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Gianforte signs bill requiring elected officials to OK health measures

Gianforte signs bill requiring elected officials to OK health measures

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Republican Gov. Greg Gianforte on Friday signed a major piece of legislation revising how local public health officials can respond to the pandemic or a future public health emergency.

House Bill 121 was carried by Hamilton Rep. David Bedey, a Republican. It came out of several proposals that all aimed to limit the power of public health officers, and was ultimately refined by a legislative committee as a compromise measure. 

"Gov. Gianforte appreciates the tireless work of our public health officials over the last year to slow the spread of COVID-19 and save lives. This new law offers a balanced approach to ensuring appropriate elected official oversight of Montana's public health system, while safeguarding the discretion of local public health officials," a Gianforte spokesperson said in a statement Friday evening.

The new law requires that either county commissioners or the city council, whichever entity oversees a local health board, approve of that board or officer's regulations put in place. It also removes the power of health boards to hire local health officers. While it still allows health boards and officers to issue mandates in a state of emergency, they are subject to modification or revocation by local elected officials.

The bill cleared the Legislature largely along party lines and has an immediate effective date.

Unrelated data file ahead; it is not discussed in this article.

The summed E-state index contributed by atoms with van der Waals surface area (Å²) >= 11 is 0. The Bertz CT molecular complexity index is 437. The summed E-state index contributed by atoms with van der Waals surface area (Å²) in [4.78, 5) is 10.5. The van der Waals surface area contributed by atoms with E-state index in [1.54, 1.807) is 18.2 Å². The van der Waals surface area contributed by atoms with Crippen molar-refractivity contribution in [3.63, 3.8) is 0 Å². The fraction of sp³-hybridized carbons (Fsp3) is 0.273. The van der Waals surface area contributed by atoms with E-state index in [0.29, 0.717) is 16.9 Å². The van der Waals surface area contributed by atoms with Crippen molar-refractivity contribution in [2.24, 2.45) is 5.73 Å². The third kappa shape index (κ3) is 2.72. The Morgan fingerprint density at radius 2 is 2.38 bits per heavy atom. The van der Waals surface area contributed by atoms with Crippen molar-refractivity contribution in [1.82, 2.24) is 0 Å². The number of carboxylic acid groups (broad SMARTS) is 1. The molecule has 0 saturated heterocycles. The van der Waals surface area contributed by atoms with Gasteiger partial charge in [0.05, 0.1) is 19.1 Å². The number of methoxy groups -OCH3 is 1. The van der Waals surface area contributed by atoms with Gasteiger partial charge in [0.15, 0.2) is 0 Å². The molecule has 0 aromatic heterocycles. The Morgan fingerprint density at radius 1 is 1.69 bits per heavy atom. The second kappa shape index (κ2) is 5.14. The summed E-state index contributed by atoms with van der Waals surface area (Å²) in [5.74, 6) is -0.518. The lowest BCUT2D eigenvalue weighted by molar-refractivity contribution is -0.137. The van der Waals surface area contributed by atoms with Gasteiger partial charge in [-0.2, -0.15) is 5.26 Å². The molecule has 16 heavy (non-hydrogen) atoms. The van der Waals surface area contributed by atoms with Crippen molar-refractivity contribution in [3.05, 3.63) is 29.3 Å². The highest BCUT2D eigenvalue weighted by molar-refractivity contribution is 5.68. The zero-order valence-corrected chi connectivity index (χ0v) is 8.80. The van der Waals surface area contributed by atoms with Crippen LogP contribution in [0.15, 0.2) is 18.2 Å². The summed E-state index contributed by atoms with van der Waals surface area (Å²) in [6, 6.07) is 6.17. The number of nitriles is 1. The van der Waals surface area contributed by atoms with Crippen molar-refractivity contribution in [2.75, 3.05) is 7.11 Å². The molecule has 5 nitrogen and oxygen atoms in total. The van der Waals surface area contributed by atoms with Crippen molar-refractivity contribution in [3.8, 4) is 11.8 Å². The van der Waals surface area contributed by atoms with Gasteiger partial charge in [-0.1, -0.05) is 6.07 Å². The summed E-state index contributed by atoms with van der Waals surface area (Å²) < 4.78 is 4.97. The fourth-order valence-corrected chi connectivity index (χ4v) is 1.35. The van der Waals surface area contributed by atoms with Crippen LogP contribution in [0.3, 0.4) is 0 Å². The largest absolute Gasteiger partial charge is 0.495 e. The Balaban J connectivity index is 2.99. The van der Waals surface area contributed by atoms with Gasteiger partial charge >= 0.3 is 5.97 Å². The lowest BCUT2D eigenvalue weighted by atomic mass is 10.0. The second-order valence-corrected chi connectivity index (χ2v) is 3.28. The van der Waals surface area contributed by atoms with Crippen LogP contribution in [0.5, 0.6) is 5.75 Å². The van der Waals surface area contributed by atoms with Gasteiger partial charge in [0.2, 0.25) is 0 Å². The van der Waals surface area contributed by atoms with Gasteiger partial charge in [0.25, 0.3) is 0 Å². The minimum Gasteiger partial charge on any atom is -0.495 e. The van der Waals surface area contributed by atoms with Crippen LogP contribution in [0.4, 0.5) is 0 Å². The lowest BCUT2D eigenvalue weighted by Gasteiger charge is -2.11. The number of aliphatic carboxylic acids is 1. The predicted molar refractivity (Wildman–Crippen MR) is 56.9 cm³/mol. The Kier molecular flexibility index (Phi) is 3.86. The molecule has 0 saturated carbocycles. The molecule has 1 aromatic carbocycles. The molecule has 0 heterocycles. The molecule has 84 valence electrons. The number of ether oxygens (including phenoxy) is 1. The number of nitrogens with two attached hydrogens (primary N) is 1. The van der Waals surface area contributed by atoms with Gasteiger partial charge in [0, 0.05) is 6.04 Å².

Supporters of the bill argued it makes health boards and officials accountable to voters and the public, who at times objected to measures put in place to slow the spread of COVID-19 over the last year.

Opponents said it limited the ability to enact measures to keep people safe in the face of events like the pandemic that's killed more than 1,500 Montanans since last March.

Public health officers have faced intense scrutiny and harassment around the state over health measures, leading some to quit.

In February, Gianforte lifted the statewide mask mandate but left counties the ability to retain their own, more restrictive local measures, which will now need the approval of elected officials under the new law.

The Legislature has advanced several other measures this session, including a bill to also pull back the governor's emergency powers in a pandemic. 

Earlier this week, House Bill 257, from Rep. Jedediah Hinkle, R-Belgrade, cleared the Senate and moved back to the House to take up amendments made in the upper chamber.

Hinkle's bill would prohibit local governments or health officials and boards from making businesses follow mandates dictating closures, capacity limits or mask use and other measures designed to slow the spread of COVID-19. The bill also removes local governments' ability to issue fines for not following orders.

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